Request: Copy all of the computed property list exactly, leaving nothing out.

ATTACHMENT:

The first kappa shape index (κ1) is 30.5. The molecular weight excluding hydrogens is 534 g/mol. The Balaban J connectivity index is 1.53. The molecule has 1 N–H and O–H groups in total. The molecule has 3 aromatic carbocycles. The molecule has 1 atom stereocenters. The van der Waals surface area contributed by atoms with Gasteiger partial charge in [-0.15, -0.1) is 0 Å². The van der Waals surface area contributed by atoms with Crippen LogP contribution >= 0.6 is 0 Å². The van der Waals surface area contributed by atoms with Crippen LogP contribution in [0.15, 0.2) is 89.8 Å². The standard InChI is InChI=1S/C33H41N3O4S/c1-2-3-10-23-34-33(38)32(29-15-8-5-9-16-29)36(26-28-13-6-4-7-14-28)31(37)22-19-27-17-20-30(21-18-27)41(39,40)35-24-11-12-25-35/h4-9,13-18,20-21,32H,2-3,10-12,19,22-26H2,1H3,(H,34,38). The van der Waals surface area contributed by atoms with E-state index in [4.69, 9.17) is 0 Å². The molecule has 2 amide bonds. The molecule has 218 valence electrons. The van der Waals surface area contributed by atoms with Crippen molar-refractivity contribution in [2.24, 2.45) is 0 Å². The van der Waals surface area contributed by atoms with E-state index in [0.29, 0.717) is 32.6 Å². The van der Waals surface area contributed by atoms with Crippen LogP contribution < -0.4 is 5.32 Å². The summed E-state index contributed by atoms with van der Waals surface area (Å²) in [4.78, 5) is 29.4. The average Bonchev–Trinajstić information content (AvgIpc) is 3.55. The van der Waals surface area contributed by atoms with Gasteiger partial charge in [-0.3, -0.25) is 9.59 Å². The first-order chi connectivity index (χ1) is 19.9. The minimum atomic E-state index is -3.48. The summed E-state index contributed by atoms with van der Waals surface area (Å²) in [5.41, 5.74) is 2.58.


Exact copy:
The first kappa shape index (κ1) is 30.5. The molecular weight excluding hydrogens is 534 g/mol. The Balaban J connectivity index is 1.53. The molecule has 1 N–H and O–H groups in total. The molecule has 3 aromatic carbocycles. The molecule has 1 atom stereocenters. The van der Waals surface area contributed by atoms with Gasteiger partial charge in [-0.15, -0.1) is 0 Å². The van der Waals surface area contributed by atoms with Crippen LogP contribution >= 0.6 is 0 Å². The van der Waals surface area contributed by atoms with Crippen LogP contribution in [0.15, 0.2) is 89.8 Å². The standard InChI is InChI=1S/C33H41N3O4S/c1-2-3-10-23-34-33(38)32(29-15-8-5-9-16-29)36(26-28-13-6-4-7-14-28)31(37)22-19-27-17-20-30(21-18-27)41(39,40)35-24-11-12-25-35/h4-9,13-18,20-21,32H,2-3,10-12,19,22-26H2,1H3,(H,34,38). The van der Waals surface area contributed by atoms with E-state index in [4.69, 9.17) is 0 Å². The molecule has 2 amide bonds. The molecule has 218 valence electrons. The van der Waals surface area contributed by atoms with Crippen molar-refractivity contribution in [2.24, 2.45) is 0 Å². The van der Waals surface area contributed by atoms with E-state index in [0.29, 0.717) is 32.6 Å². The van der Waals surface area contributed by atoms with Crippen LogP contribution < -0.4 is 5.32 Å². The summed E-state index contributed by atoms with van der Waals surface area (Å²) in [4.78, 5) is 29.4. The average Bonchev–Trinajstić information content (AvgIpc) is 3.55. The van der Waals surface area contributed by atoms with Gasteiger partial charge in [-0.3, -0.25) is 9.59 Å². The first-order chi connectivity index (χ1) is 19.9. The minimum atomic E-state index is -3.48. The summed E-state index contributed by atoms with van der Waals surface area (Å²) in [5.41, 5.74) is 2.58.